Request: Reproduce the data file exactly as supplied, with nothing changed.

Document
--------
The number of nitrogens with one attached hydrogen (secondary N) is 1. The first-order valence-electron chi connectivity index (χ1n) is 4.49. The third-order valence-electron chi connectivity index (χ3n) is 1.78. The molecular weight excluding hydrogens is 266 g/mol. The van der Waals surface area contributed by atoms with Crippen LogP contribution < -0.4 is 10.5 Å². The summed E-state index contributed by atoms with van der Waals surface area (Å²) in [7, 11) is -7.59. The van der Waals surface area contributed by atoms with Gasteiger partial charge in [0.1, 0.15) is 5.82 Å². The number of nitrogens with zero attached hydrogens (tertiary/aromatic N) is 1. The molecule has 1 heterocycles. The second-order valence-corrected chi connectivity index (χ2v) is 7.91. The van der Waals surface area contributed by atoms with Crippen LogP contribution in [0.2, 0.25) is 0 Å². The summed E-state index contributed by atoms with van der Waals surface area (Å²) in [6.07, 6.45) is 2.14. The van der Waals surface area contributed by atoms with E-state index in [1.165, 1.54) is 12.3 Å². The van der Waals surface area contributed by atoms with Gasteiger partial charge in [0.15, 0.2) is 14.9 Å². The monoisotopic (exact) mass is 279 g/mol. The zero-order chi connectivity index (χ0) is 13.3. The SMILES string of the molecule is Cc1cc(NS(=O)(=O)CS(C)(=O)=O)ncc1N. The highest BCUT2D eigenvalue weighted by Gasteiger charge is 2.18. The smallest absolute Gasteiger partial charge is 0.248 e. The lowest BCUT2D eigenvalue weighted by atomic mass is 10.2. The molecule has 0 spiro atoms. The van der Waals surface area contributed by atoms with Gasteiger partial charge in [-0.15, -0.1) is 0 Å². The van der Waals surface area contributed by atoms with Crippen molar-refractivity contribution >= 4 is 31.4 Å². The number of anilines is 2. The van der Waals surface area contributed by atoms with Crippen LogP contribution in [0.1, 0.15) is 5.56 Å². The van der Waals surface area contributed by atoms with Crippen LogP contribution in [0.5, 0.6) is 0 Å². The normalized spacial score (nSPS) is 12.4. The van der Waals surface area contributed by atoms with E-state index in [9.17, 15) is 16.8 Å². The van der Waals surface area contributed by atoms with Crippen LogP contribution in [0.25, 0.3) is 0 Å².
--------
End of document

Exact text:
The number of nitrogens with one attached hydrogen (secondary N) is 1. The first-order valence-electron chi connectivity index (χ1n) is 4.49. The third-order valence-electron chi connectivity index (χ3n) is 1.78. The molecular weight excluding hydrogens is 266 g/mol. The van der Waals surface area contributed by atoms with Crippen LogP contribution < -0.4 is 10.5 Å². The summed E-state index contributed by atoms with van der Waals surface area (Å²) in [7, 11) is -7.59. The van der Waals surface area contributed by atoms with Gasteiger partial charge in [0.1, 0.15) is 5.82 Å². The number of nitrogens with zero attached hydrogens (tertiary/aromatic N) is 1. The molecule has 1 heterocycles. The second-order valence-corrected chi connectivity index (χ2v) is 7.91. The van der Waals surface area contributed by atoms with Crippen LogP contribution in [0.2, 0.25) is 0 Å². The summed E-state index contributed by atoms with van der Waals surface area (Å²) in [6.07, 6.45) is 2.14. The van der Waals surface area contributed by atoms with E-state index in [1.165, 1.54) is 12.3 Å². The van der Waals surface area contributed by atoms with Gasteiger partial charge in [0.15, 0.2) is 14.9 Å². The monoisotopic (exact) mass is 279 g/mol. The zero-order chi connectivity index (χ0) is 13.3. The SMILES string of the molecule is Cc1cc(NS(=O)(=O)CS(C)(=O)=O)ncc1N. The highest BCUT2D eigenvalue weighted by Gasteiger charge is 2.18. The smallest absolute Gasteiger partial charge is 0.248 e. The lowest BCUT2D eigenvalue weighted by atomic mass is 10.2. The molecule has 0 spiro atoms. The van der Waals surface area contributed by atoms with Gasteiger partial charge in [-0.15, -0.1) is 0 Å². The van der Waals surface area contributed by atoms with Crippen molar-refractivity contribution >= 4 is 31.4 Å². The number of anilines is 2. The van der Waals surface area contributed by atoms with Crippen LogP contribution in [0.1, 0.15) is 5.56 Å². The van der Waals surface area contributed by atoms with Crippen LogP contribution in [0.5, 0.6) is 0 Å². The normalized spacial score (nSPS) is 12.4. The van der Waals surface area contributed by atoms with E-state index in [9.17, 15) is 16.8 Å². The van der Waals surface area contributed by atoms with Crippen LogP contribution in [0.25, 0.3) is 0 Å².